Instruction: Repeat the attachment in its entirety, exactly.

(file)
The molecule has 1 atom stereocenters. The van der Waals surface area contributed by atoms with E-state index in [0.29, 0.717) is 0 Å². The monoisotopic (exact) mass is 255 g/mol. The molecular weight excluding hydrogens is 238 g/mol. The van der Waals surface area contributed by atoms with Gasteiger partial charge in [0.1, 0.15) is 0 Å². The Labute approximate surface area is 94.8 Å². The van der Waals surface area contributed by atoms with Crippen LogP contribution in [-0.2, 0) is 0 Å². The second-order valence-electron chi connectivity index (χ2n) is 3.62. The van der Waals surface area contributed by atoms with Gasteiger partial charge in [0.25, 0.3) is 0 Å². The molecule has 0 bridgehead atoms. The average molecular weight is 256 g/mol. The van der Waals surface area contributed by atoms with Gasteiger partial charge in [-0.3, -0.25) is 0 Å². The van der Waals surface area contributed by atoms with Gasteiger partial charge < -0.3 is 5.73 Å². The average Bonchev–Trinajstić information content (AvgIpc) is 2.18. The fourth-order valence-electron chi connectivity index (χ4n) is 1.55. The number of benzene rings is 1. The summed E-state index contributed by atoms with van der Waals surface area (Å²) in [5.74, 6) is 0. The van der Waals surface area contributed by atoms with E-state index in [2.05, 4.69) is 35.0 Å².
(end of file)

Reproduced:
The molecule has 1 atom stereocenters. The van der Waals surface area contributed by atoms with E-state index in [0.29, 0.717) is 0 Å². The monoisotopic (exact) mass is 255 g/mol. The molecular weight excluding hydrogens is 238 g/mol. The van der Waals surface area contributed by atoms with Gasteiger partial charge in [0.1, 0.15) is 0 Å². The Labute approximate surface area is 94.8 Å². The van der Waals surface area contributed by atoms with Crippen LogP contribution in [-0.2, 0) is 0 Å². The second-order valence-electron chi connectivity index (χ2n) is 3.62. The van der Waals surface area contributed by atoms with Gasteiger partial charge in [0.25, 0.3) is 0 Å². The molecule has 0 bridgehead atoms. The average molecular weight is 256 g/mol. The van der Waals surface area contributed by atoms with Gasteiger partial charge in [-0.3, -0.25) is 0 Å². The van der Waals surface area contributed by atoms with Gasteiger partial charge < -0.3 is 5.73 Å². The average Bonchev–Trinajstić information content (AvgIpc) is 2.18. The fourth-order valence-electron chi connectivity index (χ4n) is 1.55. The number of benzene rings is 1. The summed E-state index contributed by atoms with van der Waals surface area (Å²) in [5.74, 6) is 0. The van der Waals surface area contributed by atoms with E-state index in [2.05, 4.69) is 35.0 Å².